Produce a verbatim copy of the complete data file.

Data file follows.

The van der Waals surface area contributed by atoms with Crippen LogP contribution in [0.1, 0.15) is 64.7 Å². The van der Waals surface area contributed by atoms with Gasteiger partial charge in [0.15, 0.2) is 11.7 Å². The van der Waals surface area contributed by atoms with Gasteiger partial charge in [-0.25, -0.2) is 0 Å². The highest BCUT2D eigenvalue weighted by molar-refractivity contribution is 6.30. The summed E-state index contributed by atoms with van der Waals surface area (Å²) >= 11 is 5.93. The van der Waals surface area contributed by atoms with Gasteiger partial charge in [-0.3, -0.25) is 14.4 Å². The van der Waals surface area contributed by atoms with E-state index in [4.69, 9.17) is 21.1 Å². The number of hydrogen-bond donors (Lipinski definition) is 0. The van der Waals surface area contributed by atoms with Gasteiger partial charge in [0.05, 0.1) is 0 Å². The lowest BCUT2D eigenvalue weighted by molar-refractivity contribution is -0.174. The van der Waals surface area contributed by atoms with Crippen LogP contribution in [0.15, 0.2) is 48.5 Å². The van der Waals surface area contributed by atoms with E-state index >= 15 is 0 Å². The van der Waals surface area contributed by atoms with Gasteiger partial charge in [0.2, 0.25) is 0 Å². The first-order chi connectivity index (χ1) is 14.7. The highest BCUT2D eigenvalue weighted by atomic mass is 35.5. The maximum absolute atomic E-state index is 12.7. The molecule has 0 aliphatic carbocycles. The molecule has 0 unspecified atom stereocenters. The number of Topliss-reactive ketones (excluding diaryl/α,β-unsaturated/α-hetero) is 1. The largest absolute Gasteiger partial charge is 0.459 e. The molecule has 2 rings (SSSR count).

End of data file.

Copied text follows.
The van der Waals surface area contributed by atoms with Crippen LogP contribution in [0.1, 0.15) is 64.7 Å². The van der Waals surface area contributed by atoms with Gasteiger partial charge in [0.15, 0.2) is 11.7 Å². The van der Waals surface area contributed by atoms with Gasteiger partial charge in [-0.25, -0.2) is 0 Å². The highest BCUT2D eigenvalue weighted by molar-refractivity contribution is 6.30. The summed E-state index contributed by atoms with van der Waals surface area (Å²) >= 11 is 5.93. The van der Waals surface area contributed by atoms with Gasteiger partial charge in [-0.3, -0.25) is 14.4 Å². The van der Waals surface area contributed by atoms with E-state index in [4.69, 9.17) is 21.1 Å². The number of hydrogen-bond donors (Lipinski definition) is 0. The van der Waals surface area contributed by atoms with Gasteiger partial charge in [0.05, 0.1) is 0 Å². The lowest BCUT2D eigenvalue weighted by molar-refractivity contribution is -0.174. The van der Waals surface area contributed by atoms with Crippen LogP contribution in [0.15, 0.2) is 48.5 Å². The van der Waals surface area contributed by atoms with E-state index >= 15 is 0 Å². The van der Waals surface area contributed by atoms with Gasteiger partial charge in [0.2, 0.25) is 0 Å². The first-order chi connectivity index (χ1) is 14.7. The highest BCUT2D eigenvalue weighted by atomic mass is 35.5. The maximum absolute atomic E-state index is 12.7. The molecule has 0 aliphatic carbocycles. The molecule has 0 unspecified atom stereocenters. The number of Topliss-reactive ketones (excluding diaryl/α,β-unsaturated/α-hetero) is 1. The largest absolute Gasteiger partial charge is 0.459 e. The molecule has 2 rings (SSSR count).